Because the Model Rules provide no cause of action, associate attorneys seeking redress must turn to the common law, where the odds are not in their favor. Under the common law, employers are allowed to fire employees without contracts for any reason, or no reason at all, so long as the reason is not prohibited by law. When an employee has a contract for a specific duration, the employer may not fire that employee without “good cause.” However, it is rare for employees, even associate attorneys at law firms, to have contracts with a specified duration. Because this has been met with public outrage, courts have limited the at-will employment doctrine with contract and tort theories, among which lies the public policy exception. Public policy exceptions further a “policy affecting the public interest, which must be fundamental or substantial when the company discharges an employee.”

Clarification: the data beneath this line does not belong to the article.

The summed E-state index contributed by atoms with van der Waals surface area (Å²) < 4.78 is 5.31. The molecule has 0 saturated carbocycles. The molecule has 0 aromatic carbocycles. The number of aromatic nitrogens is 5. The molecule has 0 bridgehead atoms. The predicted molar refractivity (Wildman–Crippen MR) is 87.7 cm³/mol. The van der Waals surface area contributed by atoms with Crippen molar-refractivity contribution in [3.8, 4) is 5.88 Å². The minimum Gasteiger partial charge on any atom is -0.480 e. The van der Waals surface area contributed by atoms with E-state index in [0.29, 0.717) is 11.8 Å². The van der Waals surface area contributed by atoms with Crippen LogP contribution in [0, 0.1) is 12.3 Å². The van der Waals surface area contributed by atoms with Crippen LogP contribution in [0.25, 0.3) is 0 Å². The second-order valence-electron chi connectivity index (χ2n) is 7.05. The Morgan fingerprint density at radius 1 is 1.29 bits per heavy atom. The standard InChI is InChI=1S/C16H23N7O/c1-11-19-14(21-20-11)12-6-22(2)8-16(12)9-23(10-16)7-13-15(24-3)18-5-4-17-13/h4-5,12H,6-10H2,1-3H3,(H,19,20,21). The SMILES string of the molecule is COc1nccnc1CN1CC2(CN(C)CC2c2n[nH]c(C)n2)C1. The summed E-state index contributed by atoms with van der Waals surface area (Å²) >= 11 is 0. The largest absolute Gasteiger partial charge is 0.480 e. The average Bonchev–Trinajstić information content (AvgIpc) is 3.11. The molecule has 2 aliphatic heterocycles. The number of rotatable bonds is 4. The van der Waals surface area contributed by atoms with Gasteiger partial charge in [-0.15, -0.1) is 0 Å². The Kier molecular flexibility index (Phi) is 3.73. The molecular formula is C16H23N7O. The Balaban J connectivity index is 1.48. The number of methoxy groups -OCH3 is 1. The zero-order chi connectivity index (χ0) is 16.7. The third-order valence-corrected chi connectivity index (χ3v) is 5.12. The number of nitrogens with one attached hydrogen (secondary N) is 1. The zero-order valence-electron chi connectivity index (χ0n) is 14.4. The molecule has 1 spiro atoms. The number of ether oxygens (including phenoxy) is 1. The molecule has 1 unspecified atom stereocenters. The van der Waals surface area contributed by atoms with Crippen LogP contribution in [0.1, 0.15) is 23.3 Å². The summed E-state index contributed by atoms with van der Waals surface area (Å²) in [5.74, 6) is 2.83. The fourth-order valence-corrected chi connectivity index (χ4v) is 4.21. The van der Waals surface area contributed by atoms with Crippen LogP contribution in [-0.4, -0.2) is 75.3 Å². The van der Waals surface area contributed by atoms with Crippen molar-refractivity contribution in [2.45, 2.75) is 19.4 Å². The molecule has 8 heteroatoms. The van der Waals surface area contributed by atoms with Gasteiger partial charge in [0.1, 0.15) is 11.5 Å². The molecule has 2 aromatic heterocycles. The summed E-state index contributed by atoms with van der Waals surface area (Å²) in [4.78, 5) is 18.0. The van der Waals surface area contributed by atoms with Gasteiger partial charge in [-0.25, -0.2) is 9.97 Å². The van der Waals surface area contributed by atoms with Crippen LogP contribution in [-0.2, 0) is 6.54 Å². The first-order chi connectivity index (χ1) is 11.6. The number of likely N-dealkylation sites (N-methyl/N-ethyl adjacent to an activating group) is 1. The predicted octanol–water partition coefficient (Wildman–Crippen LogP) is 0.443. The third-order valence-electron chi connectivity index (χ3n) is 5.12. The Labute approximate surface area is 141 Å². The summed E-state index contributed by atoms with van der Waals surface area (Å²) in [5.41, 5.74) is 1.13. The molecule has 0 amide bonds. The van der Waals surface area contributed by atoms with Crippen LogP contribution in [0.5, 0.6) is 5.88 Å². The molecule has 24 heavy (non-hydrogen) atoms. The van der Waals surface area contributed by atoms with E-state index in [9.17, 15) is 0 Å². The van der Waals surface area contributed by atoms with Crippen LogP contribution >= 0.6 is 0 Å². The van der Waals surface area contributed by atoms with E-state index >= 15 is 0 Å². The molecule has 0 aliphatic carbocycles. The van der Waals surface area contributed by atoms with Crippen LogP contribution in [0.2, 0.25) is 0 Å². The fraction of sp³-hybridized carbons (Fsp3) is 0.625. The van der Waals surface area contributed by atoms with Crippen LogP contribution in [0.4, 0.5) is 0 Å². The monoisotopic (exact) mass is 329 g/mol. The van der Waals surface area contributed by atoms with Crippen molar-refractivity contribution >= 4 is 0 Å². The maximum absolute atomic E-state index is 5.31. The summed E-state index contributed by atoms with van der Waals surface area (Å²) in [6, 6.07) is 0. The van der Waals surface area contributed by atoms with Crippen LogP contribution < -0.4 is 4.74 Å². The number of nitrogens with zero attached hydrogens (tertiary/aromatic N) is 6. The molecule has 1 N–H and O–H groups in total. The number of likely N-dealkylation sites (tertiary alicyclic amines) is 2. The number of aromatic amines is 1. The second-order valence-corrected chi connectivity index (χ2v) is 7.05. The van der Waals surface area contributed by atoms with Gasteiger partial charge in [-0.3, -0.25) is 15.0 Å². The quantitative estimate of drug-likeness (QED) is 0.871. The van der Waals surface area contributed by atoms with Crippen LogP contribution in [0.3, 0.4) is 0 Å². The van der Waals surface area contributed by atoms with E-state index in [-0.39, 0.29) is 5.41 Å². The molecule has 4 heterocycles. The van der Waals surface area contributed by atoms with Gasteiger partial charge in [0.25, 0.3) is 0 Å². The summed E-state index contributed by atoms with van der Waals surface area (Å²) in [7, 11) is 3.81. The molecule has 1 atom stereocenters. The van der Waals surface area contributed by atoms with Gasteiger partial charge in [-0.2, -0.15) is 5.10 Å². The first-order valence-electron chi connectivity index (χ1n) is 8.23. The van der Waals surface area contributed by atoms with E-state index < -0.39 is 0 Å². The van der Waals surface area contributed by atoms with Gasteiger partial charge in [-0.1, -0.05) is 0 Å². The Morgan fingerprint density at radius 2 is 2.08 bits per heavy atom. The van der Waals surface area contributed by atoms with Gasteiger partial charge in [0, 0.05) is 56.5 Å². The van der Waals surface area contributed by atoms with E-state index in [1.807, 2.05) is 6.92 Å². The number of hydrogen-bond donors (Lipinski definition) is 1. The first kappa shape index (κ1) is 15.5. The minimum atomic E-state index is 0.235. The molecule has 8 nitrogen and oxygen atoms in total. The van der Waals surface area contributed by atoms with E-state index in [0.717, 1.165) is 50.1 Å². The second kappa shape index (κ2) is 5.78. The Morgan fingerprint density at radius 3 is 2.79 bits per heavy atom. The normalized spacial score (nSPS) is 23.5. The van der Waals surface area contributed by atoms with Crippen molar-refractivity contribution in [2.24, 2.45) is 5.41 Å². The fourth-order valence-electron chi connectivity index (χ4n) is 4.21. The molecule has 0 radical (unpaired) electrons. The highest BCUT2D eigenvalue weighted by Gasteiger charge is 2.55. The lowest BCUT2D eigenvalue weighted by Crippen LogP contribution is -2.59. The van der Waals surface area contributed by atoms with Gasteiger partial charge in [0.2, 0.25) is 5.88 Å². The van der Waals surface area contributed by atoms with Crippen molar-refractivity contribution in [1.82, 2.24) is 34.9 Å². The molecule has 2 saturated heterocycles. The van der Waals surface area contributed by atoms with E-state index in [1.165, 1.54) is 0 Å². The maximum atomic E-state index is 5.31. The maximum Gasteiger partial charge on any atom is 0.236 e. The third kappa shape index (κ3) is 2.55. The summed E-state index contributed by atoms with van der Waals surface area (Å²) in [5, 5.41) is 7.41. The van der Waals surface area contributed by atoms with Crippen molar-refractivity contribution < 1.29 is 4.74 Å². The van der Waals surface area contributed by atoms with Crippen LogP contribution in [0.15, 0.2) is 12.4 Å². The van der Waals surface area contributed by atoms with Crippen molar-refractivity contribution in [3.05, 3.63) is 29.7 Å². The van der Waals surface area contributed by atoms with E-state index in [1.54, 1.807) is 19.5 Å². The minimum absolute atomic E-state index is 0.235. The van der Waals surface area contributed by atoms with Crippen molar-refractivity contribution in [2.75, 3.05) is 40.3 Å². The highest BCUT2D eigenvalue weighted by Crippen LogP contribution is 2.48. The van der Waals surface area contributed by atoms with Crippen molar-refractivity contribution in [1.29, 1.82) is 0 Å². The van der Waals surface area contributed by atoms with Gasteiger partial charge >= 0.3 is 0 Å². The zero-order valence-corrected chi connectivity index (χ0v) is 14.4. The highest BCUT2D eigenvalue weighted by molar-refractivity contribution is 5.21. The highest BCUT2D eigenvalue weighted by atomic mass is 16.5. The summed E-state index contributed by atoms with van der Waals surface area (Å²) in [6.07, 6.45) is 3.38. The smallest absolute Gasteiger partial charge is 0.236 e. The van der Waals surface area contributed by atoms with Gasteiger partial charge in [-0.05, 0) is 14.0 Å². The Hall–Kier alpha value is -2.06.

While it takes all fifty states’ supreme courts to hold an attorney’s duty to uphold the Model Rules so fundamental to her relationship with her firm as to create a public policy exception to employment at will, it seems like the only way forward at this time. Unfortunately, the United States Supreme Court cannot issue a sweeping opinion to solve this issue because these are state-specific rules. The ABA can help by issuing a statement supporting holdings like the one in Wieder because, although it has no governing authority, it is very influential. Fuller coverage, but perhaps a more wishful path forward, would be for the ABA to amend its Model Rules to provide for a cause of action for attorneys retaliated against for upholding the Model Rules. This would be highly persuasive; it would show that although the Model Rules provide no other causes of action, they do support a wrongful termination claim against private employers for retaliating against attorneys trying to uphold the Model Rules. It would also encourage state supreme courts to rethink whether public policy commands attorneys uphold the ethics of the profession.